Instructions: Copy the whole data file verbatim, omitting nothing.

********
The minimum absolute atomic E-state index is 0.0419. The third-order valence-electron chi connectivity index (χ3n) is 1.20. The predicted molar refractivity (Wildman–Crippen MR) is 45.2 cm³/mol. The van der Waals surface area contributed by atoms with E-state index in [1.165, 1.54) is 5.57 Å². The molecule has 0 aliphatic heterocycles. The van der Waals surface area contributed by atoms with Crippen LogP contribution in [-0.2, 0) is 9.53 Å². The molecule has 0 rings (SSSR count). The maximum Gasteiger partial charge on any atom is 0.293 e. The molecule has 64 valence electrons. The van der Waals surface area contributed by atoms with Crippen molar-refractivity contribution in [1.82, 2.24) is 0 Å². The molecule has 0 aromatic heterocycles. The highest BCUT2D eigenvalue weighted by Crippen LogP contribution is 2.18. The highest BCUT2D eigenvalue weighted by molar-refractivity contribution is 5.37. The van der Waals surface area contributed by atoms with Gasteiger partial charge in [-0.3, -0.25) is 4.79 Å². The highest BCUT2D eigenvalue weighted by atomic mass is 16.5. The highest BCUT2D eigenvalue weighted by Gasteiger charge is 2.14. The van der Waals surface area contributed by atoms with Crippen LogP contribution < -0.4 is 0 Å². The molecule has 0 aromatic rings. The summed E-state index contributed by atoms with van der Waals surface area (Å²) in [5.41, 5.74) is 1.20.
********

The minimum absolute atomic E-state index is 0.0419. The third-order valence-electron chi connectivity index (χ3n) is 1.20. The predicted molar refractivity (Wildman–Crippen MR) is 45.2 cm³/mol. The van der Waals surface area contributed by atoms with E-state index in [1.165, 1.54) is 5.57 Å². The molecule has 0 aliphatic heterocycles. The van der Waals surface area contributed by atoms with Crippen LogP contribution in [-0.2, 0) is 9.53 Å². The molecule has 0 rings (SSSR count). The maximum Gasteiger partial charge on any atom is 0.293 e. The molecule has 64 valence electrons. The van der Waals surface area contributed by atoms with Crippen molar-refractivity contribution in [1.82, 2.24) is 0 Å². The molecule has 0 aromatic heterocycles. The highest BCUT2D eigenvalue weighted by Crippen LogP contribution is 2.18. The highest BCUT2D eigenvalue weighted by molar-refractivity contribution is 5.37. The van der Waals surface area contributed by atoms with Gasteiger partial charge in [-0.3, -0.25) is 4.79 Å². The highest BCUT2D eigenvalue weighted by atomic mass is 16.5. The highest BCUT2D eigenvalue weighted by Gasteiger charge is 2.14. The van der Waals surface area contributed by atoms with Crippen LogP contribution < -0.4 is 0 Å². The molecule has 0 aromatic rings. The summed E-state index contributed by atoms with van der Waals surface area (Å²) in [5.41, 5.74) is 1.20.